The Cathedral Treasury has been housed since 1976 in the Chapel of the Four Virgins, generally considered to be Saint Catherine of Alexandria, and Saints Agatha, Margaret and Winifred.
The large vaulted chapel, which probably dates from the end of the 12th century, contains traces of medieval wall paintings in ochre, green, blue and red. It is accessed from the North Quire aisle, or through gates from the North Transept which include part of the gates that used to stand outside Edes House on the other side of West Street, and since donated by the City Council. For many years the chapel and part of the North Transept were used as a separate church from the rest of the Cathedral.
The term refers to four pieces usually of silver or pewter used during the celebration of the Holy Sacrament. A chalice, cup or goblet is used to hold consecrated wine, which has been blessed by a priest; the chalice may or may not have a lid. A paten, sometimes called a salver, is a plate or dish used to hold consecrated bread or wafers. A flagon is a large jug used for replenishing the chalice. An alms dish is used to collect offerings from the congregation.
The Treasury today houses a fine collection of church plate on loan from churches throughout Sussex, as well as other items used in the life of the Cathedral. The collection includes some notable and valuable pieces. Little survives from the Middle Ages, but there is a fine collection of Elizabethan (early post-Reformation) chalices, some of it of local and unmarked manufacture.
Of particular interest are two complete sets of church plate from the mid-17th century, one from Petworth and one from the small East Sussex village of Ashburnham. The Petworth pieces were made on either side of the English Civil War. The chalice is dated 1628 and the salver, flagon and Alms dishes are dated 1665/6, although the flagon is dated 1640 and bears the arms of Henry King, the donor. Henry King was Bishop of Chichester from 1641 but was deprived of his office in 1643. He was restored in 1660 and died in 1669. During the period 1649-1660 little church plate was made, the Puritans rejecting all forms of ceremonial worship. Much plate was also looted from churches and melted down.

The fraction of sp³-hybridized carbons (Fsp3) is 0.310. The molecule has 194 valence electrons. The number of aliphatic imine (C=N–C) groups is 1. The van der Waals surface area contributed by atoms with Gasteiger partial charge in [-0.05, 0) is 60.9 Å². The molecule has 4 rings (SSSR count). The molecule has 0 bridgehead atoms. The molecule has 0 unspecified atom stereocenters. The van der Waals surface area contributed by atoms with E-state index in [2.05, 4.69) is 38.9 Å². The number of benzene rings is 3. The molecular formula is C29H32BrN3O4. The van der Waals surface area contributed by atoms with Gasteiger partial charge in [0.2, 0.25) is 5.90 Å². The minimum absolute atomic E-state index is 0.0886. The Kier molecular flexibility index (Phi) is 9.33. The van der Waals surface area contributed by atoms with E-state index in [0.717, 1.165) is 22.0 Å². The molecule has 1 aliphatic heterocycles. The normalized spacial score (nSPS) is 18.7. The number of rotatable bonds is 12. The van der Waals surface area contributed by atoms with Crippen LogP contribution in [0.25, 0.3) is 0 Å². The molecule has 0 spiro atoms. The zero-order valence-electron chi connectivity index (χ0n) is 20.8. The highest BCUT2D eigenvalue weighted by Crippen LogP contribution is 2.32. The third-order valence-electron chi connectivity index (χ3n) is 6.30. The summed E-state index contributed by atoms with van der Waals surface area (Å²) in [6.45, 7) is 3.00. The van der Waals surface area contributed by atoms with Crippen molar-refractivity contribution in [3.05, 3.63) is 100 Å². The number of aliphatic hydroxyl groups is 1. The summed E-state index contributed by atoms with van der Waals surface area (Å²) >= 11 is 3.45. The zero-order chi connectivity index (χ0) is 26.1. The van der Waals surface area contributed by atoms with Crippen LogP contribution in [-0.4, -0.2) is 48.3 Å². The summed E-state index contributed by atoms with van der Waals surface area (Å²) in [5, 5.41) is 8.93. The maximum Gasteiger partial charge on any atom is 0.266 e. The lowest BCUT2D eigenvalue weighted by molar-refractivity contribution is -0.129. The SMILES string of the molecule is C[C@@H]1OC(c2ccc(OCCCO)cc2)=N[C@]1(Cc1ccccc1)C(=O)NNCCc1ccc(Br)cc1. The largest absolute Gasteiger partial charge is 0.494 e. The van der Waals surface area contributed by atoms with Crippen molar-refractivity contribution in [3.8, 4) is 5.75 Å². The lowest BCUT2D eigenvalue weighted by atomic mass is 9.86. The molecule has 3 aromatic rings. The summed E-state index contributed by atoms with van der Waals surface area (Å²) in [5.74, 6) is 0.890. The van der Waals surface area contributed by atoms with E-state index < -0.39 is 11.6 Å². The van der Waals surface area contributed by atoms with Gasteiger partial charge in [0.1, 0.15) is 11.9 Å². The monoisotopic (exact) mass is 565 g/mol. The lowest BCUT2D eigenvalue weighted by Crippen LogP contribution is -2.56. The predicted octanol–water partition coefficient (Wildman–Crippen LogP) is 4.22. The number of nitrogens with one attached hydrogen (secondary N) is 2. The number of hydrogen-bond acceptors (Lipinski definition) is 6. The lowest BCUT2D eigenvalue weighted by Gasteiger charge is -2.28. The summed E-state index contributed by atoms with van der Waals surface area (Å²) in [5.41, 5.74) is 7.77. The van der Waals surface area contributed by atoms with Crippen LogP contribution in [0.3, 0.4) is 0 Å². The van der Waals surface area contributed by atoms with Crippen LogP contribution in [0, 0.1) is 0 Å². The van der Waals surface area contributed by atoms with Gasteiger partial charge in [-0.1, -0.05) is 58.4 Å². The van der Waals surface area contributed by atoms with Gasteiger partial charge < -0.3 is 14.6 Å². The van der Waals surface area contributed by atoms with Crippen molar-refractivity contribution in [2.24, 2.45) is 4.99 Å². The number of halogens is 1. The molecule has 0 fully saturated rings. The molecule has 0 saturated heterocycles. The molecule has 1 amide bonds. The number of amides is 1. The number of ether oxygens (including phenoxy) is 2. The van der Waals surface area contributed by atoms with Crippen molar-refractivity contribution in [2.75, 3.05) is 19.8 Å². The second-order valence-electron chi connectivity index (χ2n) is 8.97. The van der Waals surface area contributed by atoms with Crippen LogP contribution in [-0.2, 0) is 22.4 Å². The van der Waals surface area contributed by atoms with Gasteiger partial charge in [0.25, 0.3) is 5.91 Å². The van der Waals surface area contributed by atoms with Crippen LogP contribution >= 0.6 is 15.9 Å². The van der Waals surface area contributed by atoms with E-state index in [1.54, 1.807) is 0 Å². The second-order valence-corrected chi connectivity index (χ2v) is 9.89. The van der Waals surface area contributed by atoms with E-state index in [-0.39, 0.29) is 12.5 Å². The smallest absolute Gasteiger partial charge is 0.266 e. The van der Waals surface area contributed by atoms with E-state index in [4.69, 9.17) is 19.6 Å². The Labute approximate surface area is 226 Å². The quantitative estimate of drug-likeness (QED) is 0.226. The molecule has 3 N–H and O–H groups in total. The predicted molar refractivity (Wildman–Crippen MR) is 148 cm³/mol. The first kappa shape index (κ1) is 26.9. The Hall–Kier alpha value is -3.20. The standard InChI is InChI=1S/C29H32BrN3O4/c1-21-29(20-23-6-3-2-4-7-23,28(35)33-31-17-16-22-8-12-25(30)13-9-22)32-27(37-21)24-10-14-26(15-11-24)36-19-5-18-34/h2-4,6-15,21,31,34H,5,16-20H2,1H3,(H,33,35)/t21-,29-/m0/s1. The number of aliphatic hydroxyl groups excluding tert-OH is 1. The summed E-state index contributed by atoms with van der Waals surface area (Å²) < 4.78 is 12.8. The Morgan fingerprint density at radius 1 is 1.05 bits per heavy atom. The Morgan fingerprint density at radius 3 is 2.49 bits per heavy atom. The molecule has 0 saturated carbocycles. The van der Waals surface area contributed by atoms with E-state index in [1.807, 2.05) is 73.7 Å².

Also of interest is a paten, a plate or dish used to hold consecrated bread or wafers, from West Stoke which may have originally been used for secular purposes. Some of the large flagons, used to replenish wine during the communion service, may hint at an original secular use as well as the possibility of large numbers of attenders at Communion services in small villages at a time when Communion services were less frequent.
Although much of the plate is silver, some is made of pewter, which may have been used as a cheaper alternative. Other items on display include two large 17th century wooden alms dishes, robes, rings, crosses and croziers belonging to previous Bishops.
Of further interest in the Treasury are the weather vane from the spire, which bears the imprint of German bullets from the Second World War and a painting of the Resurrection (on loan from The Pallant House Gallery) by Hans Feibusch (1898-1998).
Medieval Wall Paintings
The medieval wall paintings in the Treasury are similar to the Romanesque examples at Canterbury Cathedral and probably date from the middle of the 12th century. The ones at Chichester show three standing figures wearing sandals and a frontally enthroned bishop against a draped background.
The Treasury also contains important pieces of embroidery:
High Altar Frontal (1893) by Harriet Wyatt, who made similarly large ones for Winchester and Oxford Cathedrals and Westminster Abbey; each of them took seven or eight years. Wyatt was a vicar’s wife with eight children, but also a designer and sculptress. Her designs were taken from frescoes by the Italian artist Fra Angelico, which had just been printed for the first time using colour lithography.
St Richard Embroideries (1975) designed by Yvonne Hudson and Rosalie Williams, assisted by 15 ‘thimbles’, for the Cathedral’s 900th anniversary. The complete set consists of 12 panels, four representing the move from Selsey to Chichester and the building of the Cathedral, and eight showing episodes in the life and death (1262) of St Richard. One panel is always on display in the Treasury.